Skip to content

UK – Breaking News

Report Isaraeli defense official denied visa to us

  • by

Report: Israeli defense official denied visa to U.S. 
By Haaretz Service and The Associated Press 
Tags: Israel News, Uzi Arad  

Uzi Arad, who is in line to become Prime Minister-designate Benjamin Netanyahu’s chief of the National Security Council, is forbidden from entering the United States, according to a report in Tuesday’s Washington Times.

Since June 2007, American authorities have refused to grant Arad permission to enter the country on grounds that Arad poses "a security risk," the paper reported.


Read More »Report Isaraeli defense official denied visa to us

Forget the headlines Iraqi freedom deferred

  • by

Forget the Headlines: Iraqi Freedom Deferred

  us army iraq square
Antiwar activists must not forget that 130,000 US soldiers remain in the country.

By Ramzy Baroud

As US combat troops redeployed to the outskirts of Iraqi cities on June 30, well-staged celebrations commenced. The pro-US Iraqi government declared “independence day” as police vehicles roamed the streets of war-weary Iraq in an unpersuasive show of national rejoicing. US mainstream media joined the chorus, as if commemorating the end of an era.

Meanwhile, top US administration and army officials cautioned Iraqis of their own recklessness. “Biden Warns Iraq About Reverting to Sectarian Violence,” read a New York Times headline. “What will it take to make a good exit from Iraq?” inquired a Kansas City Star analysis. But missing from news headlines and commentary was any indication of direct US responsibility for the genocide that has befallen Iraq.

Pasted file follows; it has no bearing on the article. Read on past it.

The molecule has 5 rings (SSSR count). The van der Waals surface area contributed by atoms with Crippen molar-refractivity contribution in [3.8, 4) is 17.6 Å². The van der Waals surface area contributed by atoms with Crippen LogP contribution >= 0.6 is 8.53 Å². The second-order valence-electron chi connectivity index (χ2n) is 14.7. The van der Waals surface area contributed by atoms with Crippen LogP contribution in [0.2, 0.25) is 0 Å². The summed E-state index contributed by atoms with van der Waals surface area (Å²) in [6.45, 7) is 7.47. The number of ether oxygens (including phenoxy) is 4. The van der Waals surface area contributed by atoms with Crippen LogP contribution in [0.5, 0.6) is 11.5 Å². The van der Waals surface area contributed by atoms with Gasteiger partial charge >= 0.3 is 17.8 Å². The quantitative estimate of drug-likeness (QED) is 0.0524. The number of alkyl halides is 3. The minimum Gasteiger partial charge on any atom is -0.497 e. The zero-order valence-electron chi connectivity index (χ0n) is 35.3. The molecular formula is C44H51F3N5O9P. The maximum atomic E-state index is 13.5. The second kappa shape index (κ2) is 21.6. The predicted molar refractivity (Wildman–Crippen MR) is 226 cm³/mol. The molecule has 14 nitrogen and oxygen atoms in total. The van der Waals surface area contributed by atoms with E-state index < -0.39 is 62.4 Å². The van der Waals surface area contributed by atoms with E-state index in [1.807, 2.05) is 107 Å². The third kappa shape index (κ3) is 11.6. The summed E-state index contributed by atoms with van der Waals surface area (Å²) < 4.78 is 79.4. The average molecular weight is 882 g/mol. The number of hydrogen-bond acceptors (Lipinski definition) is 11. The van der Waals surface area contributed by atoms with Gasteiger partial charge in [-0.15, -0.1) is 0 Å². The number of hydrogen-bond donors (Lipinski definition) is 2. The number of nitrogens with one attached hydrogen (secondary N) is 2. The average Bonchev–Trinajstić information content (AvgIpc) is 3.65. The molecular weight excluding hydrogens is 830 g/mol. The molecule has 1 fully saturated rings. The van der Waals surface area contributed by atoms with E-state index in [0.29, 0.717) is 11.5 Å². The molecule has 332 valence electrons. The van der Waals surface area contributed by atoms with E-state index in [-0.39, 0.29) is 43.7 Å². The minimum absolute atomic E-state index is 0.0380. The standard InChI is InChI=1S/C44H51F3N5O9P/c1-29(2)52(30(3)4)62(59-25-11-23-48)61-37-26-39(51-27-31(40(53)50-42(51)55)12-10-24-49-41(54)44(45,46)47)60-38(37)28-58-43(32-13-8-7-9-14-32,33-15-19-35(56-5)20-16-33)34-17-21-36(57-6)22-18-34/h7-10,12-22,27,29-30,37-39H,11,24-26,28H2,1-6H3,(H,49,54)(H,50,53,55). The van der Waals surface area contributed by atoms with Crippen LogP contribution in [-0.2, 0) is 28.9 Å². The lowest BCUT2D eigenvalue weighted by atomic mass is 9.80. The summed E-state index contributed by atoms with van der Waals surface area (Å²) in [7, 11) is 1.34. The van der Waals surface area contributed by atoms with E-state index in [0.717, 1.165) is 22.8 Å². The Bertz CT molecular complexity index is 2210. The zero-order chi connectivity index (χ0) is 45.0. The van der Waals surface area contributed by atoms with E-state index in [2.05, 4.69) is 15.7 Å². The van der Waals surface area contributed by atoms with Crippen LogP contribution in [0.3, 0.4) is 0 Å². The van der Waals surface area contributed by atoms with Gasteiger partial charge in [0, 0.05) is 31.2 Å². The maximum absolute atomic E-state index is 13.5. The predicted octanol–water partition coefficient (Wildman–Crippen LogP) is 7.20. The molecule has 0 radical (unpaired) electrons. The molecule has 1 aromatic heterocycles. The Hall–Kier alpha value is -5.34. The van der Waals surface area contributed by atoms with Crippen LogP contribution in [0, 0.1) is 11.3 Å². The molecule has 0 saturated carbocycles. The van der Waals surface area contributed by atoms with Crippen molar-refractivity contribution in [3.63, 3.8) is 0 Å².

How can one claim that US ambitions in Iraq have altered if the ongoing legacy in Iraq is being perceived as a strategic mistake, rather than a moral one?

One thing remains the same, for sure: and that is the arrogance that has long permeated US relations with Iraq. “The president and I appreciate that Iraq has traveled a great distance over the past year, but there is a hard road ahead if Iraq is going to find lasting peace and stability,” said Vice President Biden during a visit to Baghdad on July 3rd. Biden’s remarks were saturated with the same hubris that defined the former administration’s attitude towards Iraq for years: ‘we did our share, that of liberating you, and now its your turn to take charge of your own security’, type of rhetoric. “It’s not over yet,” Biden said. Ironically, he is right, since that could only mean the complete withdrawal of US troops from Iraq, the end of foreign meddling in the country’s affairs, and the removal of corrupt politicians that have destroyed the country’s national identity in favour of sectarian camps endlessly fighting for dominance and privilege. Indeed, it’s anything 
but over.

It’s true that the majority of Americans now accept the once rebuked claim that the Iraq war was predicated on a lie, and readily blame former President Bush for drawing the country into a costly war that should have never happened. President Obama’s arrival has seemingly ushered in a new discourse of honesty and national introspection.

Read More »Forget the headlines Iraqi freedom deferred